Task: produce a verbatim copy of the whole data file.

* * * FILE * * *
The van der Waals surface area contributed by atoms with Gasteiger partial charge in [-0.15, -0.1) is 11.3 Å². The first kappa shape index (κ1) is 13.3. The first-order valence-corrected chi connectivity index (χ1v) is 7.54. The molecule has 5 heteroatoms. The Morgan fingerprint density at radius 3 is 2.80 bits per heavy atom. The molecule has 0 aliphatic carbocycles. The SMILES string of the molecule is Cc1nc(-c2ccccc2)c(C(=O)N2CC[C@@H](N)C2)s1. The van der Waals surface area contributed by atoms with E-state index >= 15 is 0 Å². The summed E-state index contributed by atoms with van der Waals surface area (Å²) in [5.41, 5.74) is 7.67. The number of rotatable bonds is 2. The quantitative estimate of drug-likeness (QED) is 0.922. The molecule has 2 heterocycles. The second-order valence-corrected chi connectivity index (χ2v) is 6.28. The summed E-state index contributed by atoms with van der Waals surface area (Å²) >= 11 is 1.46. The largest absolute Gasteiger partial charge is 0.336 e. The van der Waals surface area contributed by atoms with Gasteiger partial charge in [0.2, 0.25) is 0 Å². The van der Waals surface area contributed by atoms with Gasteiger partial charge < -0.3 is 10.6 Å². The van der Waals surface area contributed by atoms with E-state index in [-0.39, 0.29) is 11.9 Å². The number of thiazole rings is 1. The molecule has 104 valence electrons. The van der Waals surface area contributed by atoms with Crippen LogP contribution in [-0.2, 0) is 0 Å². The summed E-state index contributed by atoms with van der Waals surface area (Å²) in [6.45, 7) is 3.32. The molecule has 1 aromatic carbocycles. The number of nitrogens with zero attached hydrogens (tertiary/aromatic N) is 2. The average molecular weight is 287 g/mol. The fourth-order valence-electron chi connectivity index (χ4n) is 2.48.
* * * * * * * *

The van der Waals surface area contributed by atoms with Gasteiger partial charge in [-0.15, -0.1) is 11.3 Å². The first kappa shape index (κ1) is 13.3. The first-order valence-corrected chi connectivity index (χ1v) is 7.54. The molecule has 5 heteroatoms. The Morgan fingerprint density at radius 3 is 2.80 bits per heavy atom. The molecule has 0 aliphatic carbocycles. The SMILES string of the molecule is Cc1nc(-c2ccccc2)c(C(=O)N2CC[C@@H](N)C2)s1. The van der Waals surface area contributed by atoms with E-state index >= 15 is 0 Å². The summed E-state index contributed by atoms with van der Waals surface area (Å²) in [5.41, 5.74) is 7.67. The number of rotatable bonds is 2. The quantitative estimate of drug-likeness (QED) is 0.922. The molecule has 2 heterocycles. The second-order valence-corrected chi connectivity index (χ2v) is 6.28. The summed E-state index contributed by atoms with van der Waals surface area (Å²) >= 11 is 1.46. The largest absolute Gasteiger partial charge is 0.336 e. The van der Waals surface area contributed by atoms with Gasteiger partial charge in [0.2, 0.25) is 0 Å². The van der Waals surface area contributed by atoms with Gasteiger partial charge < -0.3 is 10.6 Å². The van der Waals surface area contributed by atoms with E-state index in [-0.39, 0.29) is 11.9 Å². The number of thiazole rings is 1. The molecule has 104 valence electrons. The van der Waals surface area contributed by atoms with Crippen LogP contribution in [-0.2, 0) is 0 Å². The summed E-state index contributed by atoms with van der Waals surface area (Å²) in [6.45, 7) is 3.32. The molecule has 1 aromatic carbocycles. The number of nitrogens with zero attached hydrogens (tertiary/aromatic N) is 2. The average molecular weight is 287 g/mol. The fourth-order valence-electron chi connectivity index (χ4n) is 2.48.